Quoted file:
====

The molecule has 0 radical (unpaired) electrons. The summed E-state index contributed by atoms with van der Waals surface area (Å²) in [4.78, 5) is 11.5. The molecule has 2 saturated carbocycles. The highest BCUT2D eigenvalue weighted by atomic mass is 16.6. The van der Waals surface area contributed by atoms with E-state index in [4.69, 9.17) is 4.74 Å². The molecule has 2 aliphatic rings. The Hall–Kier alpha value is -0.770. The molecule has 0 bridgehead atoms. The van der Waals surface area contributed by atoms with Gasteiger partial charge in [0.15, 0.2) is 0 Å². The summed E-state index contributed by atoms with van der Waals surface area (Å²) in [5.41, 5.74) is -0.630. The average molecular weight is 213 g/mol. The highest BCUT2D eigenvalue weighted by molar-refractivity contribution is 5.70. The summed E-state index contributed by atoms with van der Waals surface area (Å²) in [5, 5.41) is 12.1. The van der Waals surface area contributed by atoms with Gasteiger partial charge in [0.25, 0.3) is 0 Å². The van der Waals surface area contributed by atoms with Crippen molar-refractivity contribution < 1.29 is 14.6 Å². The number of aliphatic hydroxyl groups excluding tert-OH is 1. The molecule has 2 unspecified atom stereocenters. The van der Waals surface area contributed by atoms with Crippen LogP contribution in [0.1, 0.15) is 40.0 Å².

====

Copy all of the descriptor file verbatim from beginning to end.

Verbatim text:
The molecule has 0 radical (unpaired) electrons. The summed E-state index contributed by atoms with van der Waals surface area (Å²) in [4.78, 5) is 11.5. The molecule has 2 saturated carbocycles. The highest BCUT2D eigenvalue weighted by atomic mass is 16.6. The van der Waals surface area contributed by atoms with E-state index in [4.69, 9.17) is 4.74 Å². The molecule has 2 aliphatic rings. The Hall–Kier alpha value is -0.770. The molecule has 0 bridgehead atoms. The van der Waals surface area contributed by atoms with Gasteiger partial charge in [0.15, 0.2) is 0 Å². The summed E-state index contributed by atoms with van der Waals surface area (Å²) in [5.41, 5.74) is -0.630. The average molecular weight is 213 g/mol. The highest BCUT2D eigenvalue weighted by molar-refractivity contribution is 5.70. The summed E-state index contributed by atoms with van der Waals surface area (Å²) in [5, 5.41) is 12.1. The van der Waals surface area contributed by atoms with Gasteiger partial charge in [0.25, 0.3) is 0 Å². The van der Waals surface area contributed by atoms with Crippen molar-refractivity contribution < 1.29 is 14.6 Å². The number of aliphatic hydroxyl groups excluding tert-OH is 1. The molecule has 2 unspecified atom stereocenters. The van der Waals surface area contributed by atoms with Crippen LogP contribution in [0.1, 0.15) is 40.0 Å².